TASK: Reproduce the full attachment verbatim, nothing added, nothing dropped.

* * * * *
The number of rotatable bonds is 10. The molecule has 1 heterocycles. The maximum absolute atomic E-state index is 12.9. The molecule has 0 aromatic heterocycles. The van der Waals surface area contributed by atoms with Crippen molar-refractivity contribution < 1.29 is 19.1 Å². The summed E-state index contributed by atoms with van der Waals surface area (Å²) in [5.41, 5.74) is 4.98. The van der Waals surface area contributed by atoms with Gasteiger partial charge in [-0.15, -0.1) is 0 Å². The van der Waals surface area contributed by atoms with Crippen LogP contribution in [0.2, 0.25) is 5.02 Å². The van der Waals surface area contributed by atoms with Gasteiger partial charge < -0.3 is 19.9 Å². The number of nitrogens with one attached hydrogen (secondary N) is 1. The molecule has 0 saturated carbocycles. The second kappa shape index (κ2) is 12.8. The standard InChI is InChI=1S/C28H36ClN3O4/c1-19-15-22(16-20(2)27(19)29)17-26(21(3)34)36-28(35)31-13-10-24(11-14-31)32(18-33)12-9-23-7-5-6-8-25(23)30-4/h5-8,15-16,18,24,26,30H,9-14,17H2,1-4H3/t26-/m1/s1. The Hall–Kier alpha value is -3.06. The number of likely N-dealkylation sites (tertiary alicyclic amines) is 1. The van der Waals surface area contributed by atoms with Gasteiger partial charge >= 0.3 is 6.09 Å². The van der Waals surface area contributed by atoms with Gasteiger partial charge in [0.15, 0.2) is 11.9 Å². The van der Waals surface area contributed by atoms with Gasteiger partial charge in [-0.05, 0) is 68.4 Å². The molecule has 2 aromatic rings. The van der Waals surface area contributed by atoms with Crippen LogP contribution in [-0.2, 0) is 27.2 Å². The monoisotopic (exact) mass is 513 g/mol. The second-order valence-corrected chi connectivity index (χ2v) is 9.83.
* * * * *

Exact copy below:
The number of rotatable bonds is 10. The molecule has 1 heterocycles. The maximum absolute atomic E-state index is 12.9. The molecule has 0 aromatic heterocycles. The van der Waals surface area contributed by atoms with Crippen molar-refractivity contribution < 1.29 is 19.1 Å². The summed E-state index contributed by atoms with van der Waals surface area (Å²) in [5.41, 5.74) is 4.98. The van der Waals surface area contributed by atoms with Gasteiger partial charge in [-0.15, -0.1) is 0 Å². The van der Waals surface area contributed by atoms with Crippen LogP contribution in [0.2, 0.25) is 5.02 Å². The van der Waals surface area contributed by atoms with Gasteiger partial charge < -0.3 is 19.9 Å². The number of nitrogens with one attached hydrogen (secondary N) is 1. The molecule has 0 saturated carbocycles. The second kappa shape index (κ2) is 12.8. The standard InChI is InChI=1S/C28H36ClN3O4/c1-19-15-22(16-20(2)27(19)29)17-26(21(3)34)36-28(35)31-13-10-24(11-14-31)32(18-33)12-9-23-7-5-6-8-25(23)30-4/h5-8,15-16,18,24,26,30H,9-14,17H2,1-4H3/t26-/m1/s1. The Hall–Kier alpha value is -3.06. The number of likely N-dealkylation sites (tertiary alicyclic amines) is 1. The van der Waals surface area contributed by atoms with Gasteiger partial charge >= 0.3 is 6.09 Å². The van der Waals surface area contributed by atoms with Gasteiger partial charge in [0.15, 0.2) is 11.9 Å². The van der Waals surface area contributed by atoms with Gasteiger partial charge in [-0.05, 0) is 68.4 Å². The molecule has 2 aromatic rings. The van der Waals surface area contributed by atoms with Crippen LogP contribution in [-0.2, 0) is 27.2 Å². The monoisotopic (exact) mass is 513 g/mol. The second-order valence-corrected chi connectivity index (χ2v) is 9.83.